God says, When I see you placing all of your efforts into temporal storehouses I love you all the more. When days and weeks and months go by without your speaking to me, I call to you. I come to walk among you in the person of Jesus to give you counsel. My Spirit dwells within you to serve as your shield, to guard you each day, to protect you from the disasters that will befall you. Jesus comes to you as My Word. Jesus brings knowledge and understanding from mouth to your heart. Open your heart to me.

God is not remote or detached. God does not watch us from a distance. God is around us in all of creation. God is within us giving knowledge and understanding. God’s wisdom reverberates in the hearts of those who walk with honesty and live faithfully. Although we cannot hear God, God speaks to us each minute of each day, bringing us knowledge and understanding.


Image from: http://christiancrosstalk.blogspot.com/2012/12/how-does-god-speak-to-us.html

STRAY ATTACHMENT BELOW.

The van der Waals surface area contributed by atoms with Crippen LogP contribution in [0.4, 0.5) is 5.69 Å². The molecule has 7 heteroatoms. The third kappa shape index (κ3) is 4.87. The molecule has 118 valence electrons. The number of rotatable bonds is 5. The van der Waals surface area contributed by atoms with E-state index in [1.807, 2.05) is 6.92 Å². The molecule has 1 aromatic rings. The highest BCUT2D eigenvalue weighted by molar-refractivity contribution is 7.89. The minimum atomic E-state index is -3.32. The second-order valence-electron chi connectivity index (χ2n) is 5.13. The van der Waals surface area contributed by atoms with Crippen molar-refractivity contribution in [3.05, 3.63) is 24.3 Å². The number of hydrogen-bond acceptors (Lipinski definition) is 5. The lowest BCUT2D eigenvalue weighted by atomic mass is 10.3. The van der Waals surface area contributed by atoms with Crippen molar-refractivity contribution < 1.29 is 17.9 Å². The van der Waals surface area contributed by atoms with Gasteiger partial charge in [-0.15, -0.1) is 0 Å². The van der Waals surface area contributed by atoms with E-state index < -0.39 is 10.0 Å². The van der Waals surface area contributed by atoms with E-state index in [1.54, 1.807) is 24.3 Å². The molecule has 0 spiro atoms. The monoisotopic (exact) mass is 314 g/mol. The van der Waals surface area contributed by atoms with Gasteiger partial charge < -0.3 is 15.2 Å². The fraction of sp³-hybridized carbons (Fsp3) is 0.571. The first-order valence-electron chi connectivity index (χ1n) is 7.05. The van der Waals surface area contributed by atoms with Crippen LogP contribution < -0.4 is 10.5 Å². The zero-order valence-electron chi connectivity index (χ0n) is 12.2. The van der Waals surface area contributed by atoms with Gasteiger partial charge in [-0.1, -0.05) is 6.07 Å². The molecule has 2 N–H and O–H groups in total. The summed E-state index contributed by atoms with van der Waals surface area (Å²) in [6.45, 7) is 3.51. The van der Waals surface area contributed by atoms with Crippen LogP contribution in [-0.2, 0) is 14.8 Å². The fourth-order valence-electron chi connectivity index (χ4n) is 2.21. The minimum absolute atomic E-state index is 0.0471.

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Friday, June 12, 2020

Francesco del Cairo: Judith with the Head of Holofernes

Francesco del Cairo: Judith with the Head of Holofernes

Judith 12:16Holofernes’ Banquet

As we continue our series of reflections on the nature of schemers and their plots, how to avoid them and how to rebuke those who lie on couches to conspire, we return to the story of Judith.

Holofernes is a man accustomed to using power and he also knows how to bide his time, lay traps, and bring others into his schemes.  What he has never encountered in his powerful life is a woman who is as beautiful, God-centered, and determined as Judith. And Holofernes’ lust is no match for Judith’s constant, prayerful attendance on God.  This story is worth reading from beginning to end but if there is time for only one verse, it is 12:16 for it teaches us how to deal with schemers, seducers and plot-builders.

“The story of Judith is full of unexpected turns.  The first and most obvious . . . was that a woman – and not a man – saved Judah in its time of severe distress.  Judith is more faithful and resourceful than any of the men of BethuliaShe is more eloquent than the king and more courageous than any of the leading citizens of the city, yet Judith is a very unlikely heroine”.  (Senior RG 213)